PALMETTO -- Like her computer gaming business, Phalla Colman, owner of Hot Spins 777 at 1035 Hasko Road took a gamble when she illegally expanded her business. She lost her bet after city officials voted to shut her down Monday night.
The process has been a lengthy and divisive one, with the planning and zoning board first voting to approve Colman's conditional use application in December and then voting to deny it when it was sent back by the city commission in late January.
The commission first gave a consensus to prepare a denial order for a Jan. 31 meeting and then backtracked to allow for more information.
Monday's meeting was just as divisive with Commissioners Tambra Varnadore, Tamara Cornwell and Brian Williams voting to deny the
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permit. Jonathan Davis and Vice Mayor Harold Smith voted to approve, but that motion failed. Both Davis and Smith said they wanted to approve the permit until Colman's lease expired in Nov. 2017 to give Colman time to slowly suspend operations.
However, Colman was granted until April 15 to cease operations, notify her customers and vendors and to shut down her computerized gaming business, according to William's successful motion to deny.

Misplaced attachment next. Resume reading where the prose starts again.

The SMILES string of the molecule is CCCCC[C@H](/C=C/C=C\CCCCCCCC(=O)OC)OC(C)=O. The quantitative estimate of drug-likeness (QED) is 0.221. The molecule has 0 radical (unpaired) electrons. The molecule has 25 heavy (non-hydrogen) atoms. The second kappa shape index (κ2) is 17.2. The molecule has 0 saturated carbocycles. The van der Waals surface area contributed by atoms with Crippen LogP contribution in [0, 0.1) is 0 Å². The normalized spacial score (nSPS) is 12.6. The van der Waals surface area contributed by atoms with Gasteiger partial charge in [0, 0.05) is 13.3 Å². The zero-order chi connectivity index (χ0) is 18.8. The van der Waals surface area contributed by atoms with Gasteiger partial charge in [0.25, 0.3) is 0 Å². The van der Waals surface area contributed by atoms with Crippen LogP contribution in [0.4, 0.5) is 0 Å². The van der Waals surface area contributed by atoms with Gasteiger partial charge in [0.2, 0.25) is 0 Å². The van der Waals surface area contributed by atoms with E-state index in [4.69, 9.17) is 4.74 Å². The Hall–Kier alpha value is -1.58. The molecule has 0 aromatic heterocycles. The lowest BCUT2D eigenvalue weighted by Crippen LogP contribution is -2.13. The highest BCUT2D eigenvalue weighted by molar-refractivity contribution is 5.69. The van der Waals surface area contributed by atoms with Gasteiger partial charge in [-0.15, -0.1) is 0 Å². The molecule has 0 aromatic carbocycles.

"It's not right," Colman said after the decision. "I don't know what I'm going to do."
Colman expanded her business to 1,800 square feet in September, but was only approved for 870 square feet on her original 2010 conditional use permit. She expanded after a change in state law defining computerized gaming which forced her to grow the business from 27 machines to the minimum state required 50. However, she never notified the city of her expansion.
"When we change a specific use, it triggers a license and someone goes to inspect it," said Mayor Shirley Groover Bryant. "Not having done that, it evaded the process."
Bryant said her commission should also take note that the city asked for information about computer usage to satisfy concerns about parking requirements that came with more than doubling her business size. Some of the information was provided, but it wasn't supplied until Monday's meeting.
"It's nonresponsive to not get the data we requested," said Bryant.
The 2010 permit should have never been issued because the city codes require an "amusement" business be located on an primary roadway, which Hot Spins 777 is not. The illegal expansion was a violation of Colman's conditional use permit, she failed to report an armed robbery at her business last year and there were some discrepancies as to whether children were being allowed in the adult-only business.
Colman's attorney, Miami-based Nicole Sohn, said her client was unaware she was violating the city codes while trying to comply with state gaming regulations. She said the original permit gave no reference to the amount of machines or total square footage. However, city planner Debra Woithe showed where square footage limitations were listed three times.
"Never was there an intent to be deceptive to the city," said Sohn.
Mark Young, Herald urban affairs reporter, can be reached at 941-745-7041 or follow him on Twitter @urbanmark2014.